It’s really good to see that too, especially when you’re the people that have to go out and shop for it. As we start to wrap things up, let’s talk about coming back to a good perspective of clean eating. What is it that is your suggestion to all of us, the takeaways that we can start to think about so we are not demonizing certain foods and throwing them out the window and yet we’re trying to find this balance? Help us out here as we think about this whole idea.

Susan Okonkowski:
I will say a kind of a parting thought. If you are going to try clean eating, don’t think of it as a fad diet. Think of it as a change in how you are approaching what your diet is comprised of. You’re adding healthier, more fresh flavorful foods that are whole foods. They’re nutritious. And again, at the end of the day, you’re avoiding more of those dangerous foods that have artificial ingredients and sweeteners and have been highly processed. Just think about balance, think about the overall moderation, and also remember, your emotional, mental, and physical well-being at the end of the day depend upon moderation.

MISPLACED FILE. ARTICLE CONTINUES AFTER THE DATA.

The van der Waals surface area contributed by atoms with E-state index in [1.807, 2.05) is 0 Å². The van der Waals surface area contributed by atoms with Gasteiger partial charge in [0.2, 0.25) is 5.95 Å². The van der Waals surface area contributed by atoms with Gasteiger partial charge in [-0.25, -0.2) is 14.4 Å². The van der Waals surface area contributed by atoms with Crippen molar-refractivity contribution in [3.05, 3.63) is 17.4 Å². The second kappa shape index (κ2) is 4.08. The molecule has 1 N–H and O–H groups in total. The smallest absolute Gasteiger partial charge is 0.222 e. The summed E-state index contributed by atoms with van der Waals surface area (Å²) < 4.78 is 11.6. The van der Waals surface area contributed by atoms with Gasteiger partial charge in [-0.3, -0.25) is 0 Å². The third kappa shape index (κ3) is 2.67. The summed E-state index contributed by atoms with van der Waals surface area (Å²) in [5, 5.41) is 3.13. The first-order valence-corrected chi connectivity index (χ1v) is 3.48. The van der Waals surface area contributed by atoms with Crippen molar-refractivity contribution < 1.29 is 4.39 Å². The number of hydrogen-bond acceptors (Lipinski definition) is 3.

Chuck Gaidica:
If I were going to add one thing to my diet today that you would classify as part of clean eating, what’s the one thing that when I get to the grocery store I should really look to put in the cart? One thing today.

Susan Okonkowski:
Spinach.

Chuck Gaidica:
Really?

Susan Okonkowski:
Yes. I always say spinach is one of those powerhouse foods. It is right up there. Kale and spinach, and oftentimes I think kale has a little bit of a pungent taste. So I always say spinach is one of my favorite food because it is so packed with all kinds of really rich vitamins. You can saute it with a little bit of garlic and give it some flavor. Add it into smoothies, add it into dishes that you’re baking like pasta dishes for kids. It’s one of those things you can sneak in here and there, but at the end of the day it’s really healthy food that has lot of bang for its buck.

Chuck Gaidica:
Yeah, and that’s good in omelets. And by the way, it’s cheap. It’s not free 99, but look at how big of a container bag you can get. It’s really not expensive.

Susan Okonkowski:
It’s not.